The gold rush to emerging pharma markets may come with an ironic twist. Just as the world's biggest branded drugmakers set their sights on developing countries, analysts are expecting those same countries to put generic drugs at the top of their lists. As those emerging nations grow their middle classes, healthcare will no doubt grow faster than GDP. But "they're not going to go to branded drugs first," Les Funtleyder of Miller Tabak & Co. told Investors' Business Daily. "They're going to go to generic drugs because they're cheaper and just as dependable."
No surprise, then, that generics deals are the latest acquisitions to make. Take Watson Pharmaceuticals' recent deal for Arrow Group; though the latter's business is now centered on U.S., France, Canada and the U.K., it has products registered in emerging markets such as Slovakia and Turkey, which is where Watson is expected to push. Citi Investment analyst John Boris said he's expecting Watson to expand into Brazil as well as Central and Eastern Europe.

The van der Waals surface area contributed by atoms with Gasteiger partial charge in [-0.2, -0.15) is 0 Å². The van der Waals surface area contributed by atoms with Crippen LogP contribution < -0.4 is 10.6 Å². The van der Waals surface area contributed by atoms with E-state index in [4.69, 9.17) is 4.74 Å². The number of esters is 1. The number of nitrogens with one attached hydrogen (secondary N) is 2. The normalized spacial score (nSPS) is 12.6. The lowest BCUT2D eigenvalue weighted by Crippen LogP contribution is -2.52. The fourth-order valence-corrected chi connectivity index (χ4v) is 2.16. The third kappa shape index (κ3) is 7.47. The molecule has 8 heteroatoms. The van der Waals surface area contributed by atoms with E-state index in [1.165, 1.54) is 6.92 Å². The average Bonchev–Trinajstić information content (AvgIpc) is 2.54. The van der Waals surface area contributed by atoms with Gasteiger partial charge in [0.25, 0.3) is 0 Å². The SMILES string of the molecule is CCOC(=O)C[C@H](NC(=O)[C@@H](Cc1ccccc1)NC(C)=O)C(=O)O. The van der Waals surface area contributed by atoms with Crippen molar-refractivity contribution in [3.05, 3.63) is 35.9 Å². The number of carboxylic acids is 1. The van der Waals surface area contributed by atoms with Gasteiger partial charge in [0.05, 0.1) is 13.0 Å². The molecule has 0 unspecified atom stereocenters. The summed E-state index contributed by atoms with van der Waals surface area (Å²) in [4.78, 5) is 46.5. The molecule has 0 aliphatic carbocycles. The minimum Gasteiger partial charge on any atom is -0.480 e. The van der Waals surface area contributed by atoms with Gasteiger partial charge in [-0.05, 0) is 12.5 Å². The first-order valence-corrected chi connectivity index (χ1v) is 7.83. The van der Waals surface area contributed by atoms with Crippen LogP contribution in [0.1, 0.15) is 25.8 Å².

Meanwhile, the analysts are expecting more drugmakers--branded and otherwise--to look for generics deals. Teva Pharmaceutical Industries is already scouting for a "major" acquisition. Funtleyder predicts that Sandoz, Novartis' generics unit, will do some buying in generics, too. And he said that as branded drugs go generic, more drugmakers will follow suit.
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